Assessing and Reducing Worker Exposure to Exhaled E-cigarette Aerosols in Vape Shops
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Assessing and Reducing Worker Exposure to Exhaled E-cigarette Aerosols in Vape Shops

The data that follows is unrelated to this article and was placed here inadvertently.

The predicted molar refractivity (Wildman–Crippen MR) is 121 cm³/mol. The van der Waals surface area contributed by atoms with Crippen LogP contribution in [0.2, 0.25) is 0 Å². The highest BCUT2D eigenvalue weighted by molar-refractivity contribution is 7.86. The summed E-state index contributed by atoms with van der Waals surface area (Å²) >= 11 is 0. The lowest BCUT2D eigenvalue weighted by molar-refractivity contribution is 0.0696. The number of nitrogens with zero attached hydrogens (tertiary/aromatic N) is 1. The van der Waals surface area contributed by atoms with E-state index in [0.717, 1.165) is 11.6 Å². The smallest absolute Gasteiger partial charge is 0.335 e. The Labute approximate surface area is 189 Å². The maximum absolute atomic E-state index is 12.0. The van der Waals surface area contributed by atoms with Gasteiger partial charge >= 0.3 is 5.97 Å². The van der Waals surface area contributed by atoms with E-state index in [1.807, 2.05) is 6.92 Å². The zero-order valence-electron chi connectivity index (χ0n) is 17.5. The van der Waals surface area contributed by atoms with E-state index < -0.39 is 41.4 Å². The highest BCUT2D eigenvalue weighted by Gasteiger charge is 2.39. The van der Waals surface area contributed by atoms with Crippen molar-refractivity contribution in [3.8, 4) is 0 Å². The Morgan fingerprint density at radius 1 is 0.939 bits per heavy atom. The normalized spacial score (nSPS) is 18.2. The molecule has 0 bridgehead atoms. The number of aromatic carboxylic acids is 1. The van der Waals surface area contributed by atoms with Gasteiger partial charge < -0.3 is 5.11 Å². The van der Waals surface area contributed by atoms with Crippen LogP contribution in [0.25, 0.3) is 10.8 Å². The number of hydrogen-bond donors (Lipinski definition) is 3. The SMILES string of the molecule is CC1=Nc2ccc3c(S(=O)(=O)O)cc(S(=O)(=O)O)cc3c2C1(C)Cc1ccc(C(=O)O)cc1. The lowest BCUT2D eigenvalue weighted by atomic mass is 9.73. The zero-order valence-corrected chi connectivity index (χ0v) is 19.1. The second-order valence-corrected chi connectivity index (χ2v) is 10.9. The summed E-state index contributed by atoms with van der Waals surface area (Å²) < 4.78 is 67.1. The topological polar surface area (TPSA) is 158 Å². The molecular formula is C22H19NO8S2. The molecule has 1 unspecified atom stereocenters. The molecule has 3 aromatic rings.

The electronic cigarette (e-cig) has become a popular alternative nicotine delivery device that continues to grow in use and revenues. E-cigs are largely sold in vape shops, retail establishments dedicated to selling vape products. Customer sampling of e-liquids and social vaping permitted in vape shops make them sites of secondhand exposure to e-cig aerosols, which may pose potential occupational risk to vape shop workers. Pollutants emitted from e-cig use include ultrafine particles, nicotine, metals, and aldehydes, which have been previously found to induce oxidative stress responses, cause cytotoxicity in humans and animals, and increase risk of cardiovascular events. Although there is growing literature studying the health effects of mainstream e-cig aerosol inhalation, studies about health risks from secondhand exposure, particularly in workplaces, are limited. This study assessed exhaled e-cig aerosols as a potential occupational exposure among vape shop workers, and tested potential air mitigation strategies to reduce vape shop worker exposure to exhaled e-cig aerosols. First, sixty-seven vape shops were randomly surveyed and fine and ultrafine particles measured in six representative shops. Simultaneous measurements were also taken at increasing distances away from a vaping area to assess the mixing and spatial profiles of particle levels inside the shops. During vaping activity, real-time indoor particle number concentration (PNC) and gravimetric-corrected PM2.5 mass concentration across the six vape shops varied from 1.3�104 to 4.8�105 particles/cm3 and from 15.5 to 37,500 μg/m3, respectively, and could rise up to 10,000 times above background for PM2.5 and 100 times above background for PNC�. Exhaled e-cig particles persisted in the air, traveling and mixing in the shops. PM�2.5� decayed faster than PNC over distances greater than 1.5 m from a vaping source. To explore employee exposure to e-cig aerosols in vape shops and potential associated effects as a result of exposure, urinary cotinine as a metabolic marker for nicotine exposure and select urinary oxidative stress, systemic inflammation, and metal exposure response markers were measured in thirty vape shop workers, fifteen vaping and fifteen non-vaping, at the start and end of a work shift on two days, which were either the first and last days of a consecutive workday period or two separate days if a subject had a nonconsecutive workday schedule. Elevated oxidative stress, inflammation, and metal toxicity/reactive oxygen species response markers observed within a work shift were much stronger among vaping workers, whose e-cig aerosol dosage is compounded with their own e-cig use during a work shift. However, increasing cotinine, and a corresponding upward trend in a lipid peroxidation marker (8-isoprostane) between the first and last work shifts were observed in non-vaping workers with a consecutive workday schedule, indicating that these increases in nicotine exposure and oxidative stress effect may be attributable to workplace exposure to exhaled e-cig aerosols. This is further suggested with the significant association observed between cotinine and 8-isoprostane in the non-vaping group varied by vape shop, suggesting that worksite characteristics, which could include vaping activity during the shift, may induce oxidative stress. With workplace exposure to nicotine, likely from exhaled e-cig aerosols in the vape shop, a possible contributor to oxidative stress in non-vaping workers, air mitigation strategies may then be needed to reduce exposure. Effectiveness of two air mitigation strategies (enhanced ventilation at the ASHRAE-recommended ventilation rate for beauty and nail salons and high-rate portable filtration) were tested in six vape shops for particle and nicotine air concentration reduction over business hours. From baseline, mean PNC levels were reduced by an average 40% after enhanced ventilation and 61% after portable filtration across the studied shops, and mean PM�2.5 levels reduced by 47% and 26%, respectively. During high vaping density in the shop, average PNC and PM2.5 concentrations were lower by 36% and 19%, respectively, during enhanced ventilation than during baseline. During portable filtration, average PNC and PM2.5 levels stayed low at varying vaping densities compared to baseline and enhanced ventilation, suggesting filtration to have a different mechanism (i.e. removal of particles) of indoor pollutant control than dilution or exhausting indoor air. From baseline, mean time-weighted average air nicotine concentrations were reduced by an average 46% after enhanced ventilation and 9% after portable filtration, suggesting enhanced ventilation may be more effective in reducing gas-phase nicotine.

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